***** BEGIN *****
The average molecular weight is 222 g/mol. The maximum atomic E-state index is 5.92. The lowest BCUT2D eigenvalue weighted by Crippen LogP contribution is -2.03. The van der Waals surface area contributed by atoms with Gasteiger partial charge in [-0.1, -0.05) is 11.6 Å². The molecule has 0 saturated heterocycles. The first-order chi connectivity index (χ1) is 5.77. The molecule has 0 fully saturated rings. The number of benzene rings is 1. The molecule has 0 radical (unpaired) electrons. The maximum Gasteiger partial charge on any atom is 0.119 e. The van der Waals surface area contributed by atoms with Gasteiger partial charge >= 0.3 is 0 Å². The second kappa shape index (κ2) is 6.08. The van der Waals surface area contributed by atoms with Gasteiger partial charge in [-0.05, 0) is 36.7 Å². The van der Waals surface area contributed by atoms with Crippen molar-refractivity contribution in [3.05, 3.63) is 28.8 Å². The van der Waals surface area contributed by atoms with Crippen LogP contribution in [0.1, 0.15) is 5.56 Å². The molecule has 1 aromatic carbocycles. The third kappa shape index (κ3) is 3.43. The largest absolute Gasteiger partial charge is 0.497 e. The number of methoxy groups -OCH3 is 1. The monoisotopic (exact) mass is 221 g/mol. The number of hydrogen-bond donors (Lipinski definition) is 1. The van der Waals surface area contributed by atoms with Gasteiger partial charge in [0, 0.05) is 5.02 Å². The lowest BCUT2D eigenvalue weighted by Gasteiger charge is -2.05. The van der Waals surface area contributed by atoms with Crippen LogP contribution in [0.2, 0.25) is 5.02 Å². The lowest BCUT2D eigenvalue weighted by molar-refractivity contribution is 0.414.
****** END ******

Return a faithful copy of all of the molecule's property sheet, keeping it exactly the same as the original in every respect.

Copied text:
The average molecular weight is 222 g/mol. The maximum atomic E-state index is 5.92. The lowest BCUT2D eigenvalue weighted by Crippen LogP contribution is -2.03. The van der Waals surface area contributed by atoms with Gasteiger partial charge in [-0.1, -0.05) is 11.6 Å². The molecule has 0 saturated heterocycles. The first-order chi connectivity index (χ1) is 5.77. The molecule has 0 fully saturated rings. The number of benzene rings is 1. The molecule has 0 radical (unpaired) electrons. The maximum Gasteiger partial charge on any atom is 0.119 e. The van der Waals surface area contributed by atoms with Gasteiger partial charge >= 0.3 is 0 Å². The second kappa shape index (κ2) is 6.08. The van der Waals surface area contributed by atoms with Gasteiger partial charge in [-0.05, 0) is 36.7 Å². The van der Waals surface area contributed by atoms with Crippen molar-refractivity contribution in [3.05, 3.63) is 28.8 Å². The van der Waals surface area contributed by atoms with Crippen LogP contribution in [0.1, 0.15) is 5.56 Å². The molecule has 1 aromatic carbocycles. The third kappa shape index (κ3) is 3.43. The largest absolute Gasteiger partial charge is 0.497 e. The number of methoxy groups -OCH3 is 1. The monoisotopic (exact) mass is 221 g/mol. The number of hydrogen-bond donors (Lipinski definition) is 1. The van der Waals surface area contributed by atoms with Gasteiger partial charge in [0, 0.05) is 5.02 Å². The lowest BCUT2D eigenvalue weighted by Gasteiger charge is -2.05. The van der Waals surface area contributed by atoms with Crippen LogP contribution in [0.2, 0.25) is 5.02 Å². The lowest BCUT2D eigenvalue weighted by molar-refractivity contribution is 0.414.